Upon actuation of the inflator 220, the fluid pressure in the container 202 increases rapidly. If the pressure of the inflation fluid in the container 202 reaches the predetermined pressure, the side wall 204 of the container flexes at the peripheral edge 212 of the deformable portion 206. The deformable portion 206 moves in an over-center manner, against its preset bias, from the condition shown in solid lines in FIG. 11 to the condition shown in dot-dash lines in FIG. 11. The deformable portion 206 moves or pops outward from the plane of the side wall 204 of the container 202, that is, in a direction away from the inflator 220. The deformable portion 206 in this condition is disposed outward of the reference plane 214.

When the deformable portion 206 of the container 202 moves outward in this manner, the volume of the container 202 increases. The increase in volume causes a corresponding decrease in the pressure in the container 202. The decrease in the pressure in the container 202 lowers the amount of force on the container to help reduce the possibility of damage to the container, or to the instrument panel.

FIG. 12 illustrates portions of an air bag module 230 constructed in accordance with a fifth embodiment of the present invention. The air bag module 230 includes a container 232 having a side wall 238. A pair of score lines 234 and 236 are formed in the side wall 238 of the container 232. The score lines 234 and 236 extend partially but not completely through the material of the side wall 238 of the container 232. The score lines 234 and 236 intersect at a point designated to form an X-shaped pattern 240. The score lines 234 and 236 weaken the side wall 238 of the container 232 in a predetermined manner.

If the pressure of the inflation fluid in the container 232 reaches a predetermined pressure, the side wall 238 of the container flexes at the score lines 234 and 236. The side wall 238 bulges outwardly from the condition shown in solid lines in FIG. 13 to the condition shown in dot-dash lines in FIG. 13, that is, in a direction away from the inflator 242. When the deformable side wall 238 of the container 232 moves outward in this manner, the volume of the container increases, causing a corresponding decrease in the pressure in the container. The decrease in the pressure in the container 232 can reduce the possibility of damage to the container, or to the instrument panel to which the module 230 is attached, caused by excessive force on the container.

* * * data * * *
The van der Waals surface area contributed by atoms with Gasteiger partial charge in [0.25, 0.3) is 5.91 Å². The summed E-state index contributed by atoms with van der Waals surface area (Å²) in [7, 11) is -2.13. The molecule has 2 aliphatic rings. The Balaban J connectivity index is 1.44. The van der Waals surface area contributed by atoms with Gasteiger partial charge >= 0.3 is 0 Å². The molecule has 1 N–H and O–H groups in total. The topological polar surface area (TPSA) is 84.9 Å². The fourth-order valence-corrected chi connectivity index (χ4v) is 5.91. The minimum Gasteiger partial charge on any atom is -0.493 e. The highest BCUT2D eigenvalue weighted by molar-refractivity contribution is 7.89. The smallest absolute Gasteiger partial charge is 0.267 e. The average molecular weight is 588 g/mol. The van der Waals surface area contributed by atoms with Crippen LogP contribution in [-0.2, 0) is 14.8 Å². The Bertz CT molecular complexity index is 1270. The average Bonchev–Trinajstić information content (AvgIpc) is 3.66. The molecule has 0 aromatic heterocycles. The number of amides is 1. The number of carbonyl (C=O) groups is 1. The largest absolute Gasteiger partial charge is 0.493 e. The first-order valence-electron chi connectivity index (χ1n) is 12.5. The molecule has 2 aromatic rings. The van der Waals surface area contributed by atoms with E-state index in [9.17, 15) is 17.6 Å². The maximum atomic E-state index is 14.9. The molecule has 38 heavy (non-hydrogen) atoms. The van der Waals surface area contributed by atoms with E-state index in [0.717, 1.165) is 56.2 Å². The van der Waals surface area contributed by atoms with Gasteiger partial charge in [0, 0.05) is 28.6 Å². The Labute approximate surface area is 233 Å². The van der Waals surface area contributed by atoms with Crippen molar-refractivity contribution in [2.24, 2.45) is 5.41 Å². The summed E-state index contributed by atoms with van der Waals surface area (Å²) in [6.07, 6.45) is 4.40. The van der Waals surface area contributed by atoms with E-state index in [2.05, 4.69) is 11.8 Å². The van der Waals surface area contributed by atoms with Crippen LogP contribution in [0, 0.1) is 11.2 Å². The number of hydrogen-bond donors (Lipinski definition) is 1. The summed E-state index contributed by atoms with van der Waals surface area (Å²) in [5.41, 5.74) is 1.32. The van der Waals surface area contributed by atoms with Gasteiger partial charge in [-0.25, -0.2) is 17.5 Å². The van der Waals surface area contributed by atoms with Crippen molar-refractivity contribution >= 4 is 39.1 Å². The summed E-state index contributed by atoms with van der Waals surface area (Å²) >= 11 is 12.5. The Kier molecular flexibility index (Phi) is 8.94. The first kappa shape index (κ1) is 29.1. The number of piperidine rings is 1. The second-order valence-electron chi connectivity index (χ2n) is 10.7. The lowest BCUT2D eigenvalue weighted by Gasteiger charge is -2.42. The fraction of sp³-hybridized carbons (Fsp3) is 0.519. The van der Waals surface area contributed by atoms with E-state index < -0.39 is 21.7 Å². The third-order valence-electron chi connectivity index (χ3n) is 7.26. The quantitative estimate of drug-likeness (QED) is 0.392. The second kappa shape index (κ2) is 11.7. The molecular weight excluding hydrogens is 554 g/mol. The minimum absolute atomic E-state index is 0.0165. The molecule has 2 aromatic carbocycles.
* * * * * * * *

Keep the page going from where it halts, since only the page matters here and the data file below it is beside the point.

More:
FIG. 13 illustrates an air bag module 250 constructed in accordance with a sixth embodiment of the present invention. The air bag module 250 includes a container 252 having a side wall 258. A pair of score lines 254 and 256 are formed in the side wall 258 of the container 252. The score lines 254 and 256 extend parallel to each other and define a generally rectangular portion 260 of the side wall wall 258 of the container 252. The score lines 254 and 256 weaken the side wall 258 of the container 252 in a predetermined manner.

If the pressure of the inflation fluid in the container 252 reaches a predetermined pressure, the side wall 258 of the container 252 flexes at the score lines 254 and 256. The deformable portion 260 of the side wall 258, between the score lines 254 and 256, bulges outwardly from the condition shown in solid lines in FIG. 12 to the condition shown in dot-dash lines in FIG. 12, that is, in a direction away from the inflator 262. When the deformable side wall 258 of the container 252 moves outward in this manner, an opening 264 may be formed in the side wall of the container, causing a corresponding decrease in the pressure in the container. The decrease in the pressure in the container 252 can reduce the possibility of damage to the container, or to the instrument panel to which the module 250 is attached, caused by excessive force on the container.

From the above description of the invention, those skilled in the art will perceive improvements, changes and modifications in the invention. Such improvements, changes and modifications within the skill of the art are intended to be covered by the appended claims.

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Classifications
U.S. Classification280/728.2, 280/732, 280/728.1
International ClassificationB60R21/205, B60R21/045, B60R21/276, B60R21/217, B60R21/16
Cooperative ClassificationB60R21/276, B60R21/2171, B60R21/205, B60R2021/2175
European ClassificationB60R21/276, B60R21/205, B60R21/217D
Legal Events